Turn Your Grin Upside-Down: How a Name Makes a Home

By 100m
June 5, 2014
Reading Time: 3 minutes
Filed under Naming
Frowntown icon
Frowntown icon

Houses with names may seem like a vacation home tradition. It brings to mind​ images of beach houses and country estates named Raspberry Hill or Waite and Sea. But across Oakland homes of the “alternative crowd,” young transients, hippies, punks, taggers, art and music folks, the heart and soul the Bay is known for, have houses with identities ​too​.

Upon moving to the Bay I moved into an old victorian that had, unbeknownst to me, ​ been deemed “Frowntown.” Despite its name, it’s a beautiful old house that has gone through a slew of different occupants, states of disrepair and facelifts. Its name was coined by the original squatters, a group of anarchists who decorated with spray paint and had a white stretch limo (“The Great White Shark”) with a live-in crack addict in the driveway. It is now a happy house, filled with people, bright paint, gardens, dogs and a cat. However, the name has become an inextricable ​part of the community. It has become part of our language, our identity, it has made us into a family. We all have hand-stitched patches declaring “Frowntown Babe” and invite friends to “come frownie-side.” Everyone who has lived there has adopted the title, once a frownie always a frownie.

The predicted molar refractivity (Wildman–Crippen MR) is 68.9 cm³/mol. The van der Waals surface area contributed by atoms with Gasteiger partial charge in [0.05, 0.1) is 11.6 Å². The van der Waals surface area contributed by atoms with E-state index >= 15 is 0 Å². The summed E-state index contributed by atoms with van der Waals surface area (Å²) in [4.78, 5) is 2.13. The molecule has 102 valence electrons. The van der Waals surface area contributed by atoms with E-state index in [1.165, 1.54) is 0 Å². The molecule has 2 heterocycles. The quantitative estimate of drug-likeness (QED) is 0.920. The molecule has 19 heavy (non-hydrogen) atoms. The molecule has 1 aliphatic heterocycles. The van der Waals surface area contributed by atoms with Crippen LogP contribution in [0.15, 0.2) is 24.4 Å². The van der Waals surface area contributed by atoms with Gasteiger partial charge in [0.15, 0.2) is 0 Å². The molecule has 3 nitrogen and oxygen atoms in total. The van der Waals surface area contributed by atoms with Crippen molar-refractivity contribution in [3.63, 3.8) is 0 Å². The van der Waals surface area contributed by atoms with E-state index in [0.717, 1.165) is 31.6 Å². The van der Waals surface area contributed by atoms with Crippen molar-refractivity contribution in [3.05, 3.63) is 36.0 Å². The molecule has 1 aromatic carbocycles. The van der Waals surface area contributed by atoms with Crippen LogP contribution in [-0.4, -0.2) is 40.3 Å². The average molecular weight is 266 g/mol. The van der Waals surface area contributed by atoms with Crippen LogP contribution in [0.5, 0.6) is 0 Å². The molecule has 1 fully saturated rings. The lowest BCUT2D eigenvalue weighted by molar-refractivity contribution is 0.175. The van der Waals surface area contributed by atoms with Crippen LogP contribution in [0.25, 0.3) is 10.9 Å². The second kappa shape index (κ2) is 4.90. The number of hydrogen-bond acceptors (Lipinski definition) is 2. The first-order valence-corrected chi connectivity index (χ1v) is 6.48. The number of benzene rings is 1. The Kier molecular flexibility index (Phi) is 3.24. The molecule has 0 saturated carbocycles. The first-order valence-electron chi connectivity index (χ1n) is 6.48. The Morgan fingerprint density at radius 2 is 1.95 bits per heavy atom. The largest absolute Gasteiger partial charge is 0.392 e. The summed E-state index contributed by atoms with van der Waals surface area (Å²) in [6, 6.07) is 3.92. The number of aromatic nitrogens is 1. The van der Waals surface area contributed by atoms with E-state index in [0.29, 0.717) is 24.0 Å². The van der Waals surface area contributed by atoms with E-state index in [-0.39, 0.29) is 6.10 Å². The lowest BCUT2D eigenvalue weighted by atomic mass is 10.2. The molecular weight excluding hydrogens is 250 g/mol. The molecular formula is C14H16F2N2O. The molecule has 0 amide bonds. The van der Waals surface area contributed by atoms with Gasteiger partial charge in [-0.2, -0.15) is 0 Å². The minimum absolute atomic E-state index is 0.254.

Half completed Frowntown babe patch
Half completed patch

I am not the only one to live in a named home, though it seems that by living in one I find other shelters that have identities. My first Thanksgiving in ​Oakland was spent at “Heart Garden​.​” I attend live music at “Trees” and “Babeland” and am asked if I know the members of “Tuna Town” ​and “Dirt Church.” While each name has its origins, it’s ultimately not important.

This trend of house branding is being used by young adults who have left their families and haven’t started their own. They are from all parts of the country unified in their pursuits of forming their own lives, their own communities and their own sense of place. They are embarking into “the real world” and finding their piece of it. I moved into Frowntown and was given roots, a family away from home, a support system, a social outlet, a part of an identity I could grow into and change. Our house is not as “frowny” as it used to be, but the name has become a place with history, with a story, it has been branded.

The gate at Frowntown
The gate at Frowntown

I will always be a Frowntown Babe. What is between the walls is the identity of my house, not the what it is called. The name is memorable and will often illicit a grin and a question about how it came to be, but it is not everything. It is a stepping stone, the outside walls. Come inside and you will see each individual and what they have to offer. A name just has to be inviting enough that you will want to see what’s behind the front door.